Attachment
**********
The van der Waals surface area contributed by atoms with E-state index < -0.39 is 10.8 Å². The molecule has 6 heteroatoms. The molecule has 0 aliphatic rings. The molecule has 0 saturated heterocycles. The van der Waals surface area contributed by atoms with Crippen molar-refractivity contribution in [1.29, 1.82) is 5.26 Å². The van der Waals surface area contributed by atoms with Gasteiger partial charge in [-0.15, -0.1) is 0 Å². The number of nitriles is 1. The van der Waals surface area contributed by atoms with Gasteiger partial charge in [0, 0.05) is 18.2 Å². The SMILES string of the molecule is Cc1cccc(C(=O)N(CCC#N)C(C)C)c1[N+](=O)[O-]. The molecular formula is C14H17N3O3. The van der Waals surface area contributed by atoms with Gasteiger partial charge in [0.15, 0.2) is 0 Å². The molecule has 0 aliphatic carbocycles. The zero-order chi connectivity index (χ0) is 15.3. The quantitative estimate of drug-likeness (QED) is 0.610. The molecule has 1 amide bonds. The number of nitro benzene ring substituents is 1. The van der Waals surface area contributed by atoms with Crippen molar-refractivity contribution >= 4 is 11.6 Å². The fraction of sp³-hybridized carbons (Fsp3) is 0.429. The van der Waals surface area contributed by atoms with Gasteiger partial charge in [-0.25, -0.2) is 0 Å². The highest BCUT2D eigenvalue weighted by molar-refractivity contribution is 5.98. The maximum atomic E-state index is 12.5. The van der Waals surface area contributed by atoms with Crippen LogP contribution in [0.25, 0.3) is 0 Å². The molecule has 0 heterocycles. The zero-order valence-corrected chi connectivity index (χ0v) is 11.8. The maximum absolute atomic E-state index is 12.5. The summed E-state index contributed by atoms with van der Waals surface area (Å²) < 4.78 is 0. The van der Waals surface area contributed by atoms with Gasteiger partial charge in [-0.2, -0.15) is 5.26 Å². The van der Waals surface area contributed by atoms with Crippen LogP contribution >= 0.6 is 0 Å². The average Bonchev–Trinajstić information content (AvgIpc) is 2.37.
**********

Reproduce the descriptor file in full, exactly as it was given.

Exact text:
The van der Waals surface area contributed by atoms with E-state index < -0.39 is 10.8 Å². The molecule has 6 heteroatoms. The molecule has 0 aliphatic rings. The molecule has 0 saturated heterocycles. The van der Waals surface area contributed by atoms with Crippen molar-refractivity contribution in [1.29, 1.82) is 5.26 Å². The van der Waals surface area contributed by atoms with Gasteiger partial charge in [-0.15, -0.1) is 0 Å². The number of nitriles is 1. The van der Waals surface area contributed by atoms with Gasteiger partial charge in [0, 0.05) is 18.2 Å². The SMILES string of the molecule is Cc1cccc(C(=O)N(CCC#N)C(C)C)c1[N+](=O)[O-]. The molecular formula is C14H17N3O3. The van der Waals surface area contributed by atoms with Gasteiger partial charge in [0.15, 0.2) is 0 Å². The molecule has 0 aliphatic carbocycles. The zero-order chi connectivity index (χ0) is 15.3. The quantitative estimate of drug-likeness (QED) is 0.610. The molecule has 1 amide bonds. The number of nitro benzene ring substituents is 1. The van der Waals surface area contributed by atoms with Crippen molar-refractivity contribution >= 4 is 11.6 Å². The fraction of sp³-hybridized carbons (Fsp3) is 0.429. The van der Waals surface area contributed by atoms with Gasteiger partial charge in [-0.25, -0.2) is 0 Å². The highest BCUT2D eigenvalue weighted by molar-refractivity contribution is 5.98. The maximum atomic E-state index is 12.5. The van der Waals surface area contributed by atoms with Crippen LogP contribution in [0.25, 0.3) is 0 Å². The molecule has 0 heterocycles. The zero-order valence-corrected chi connectivity index (χ0v) is 11.8. The maximum absolute atomic E-state index is 12.5. The summed E-state index contributed by atoms with van der Waals surface area (Å²) < 4.78 is 0. The van der Waals surface area contributed by atoms with Gasteiger partial charge in [-0.2, -0.15) is 5.26 Å². The van der Waals surface area contributed by atoms with Crippen LogP contribution >= 0.6 is 0 Å². The average Bonchev–Trinajstić information content (AvgIpc) is 2.37.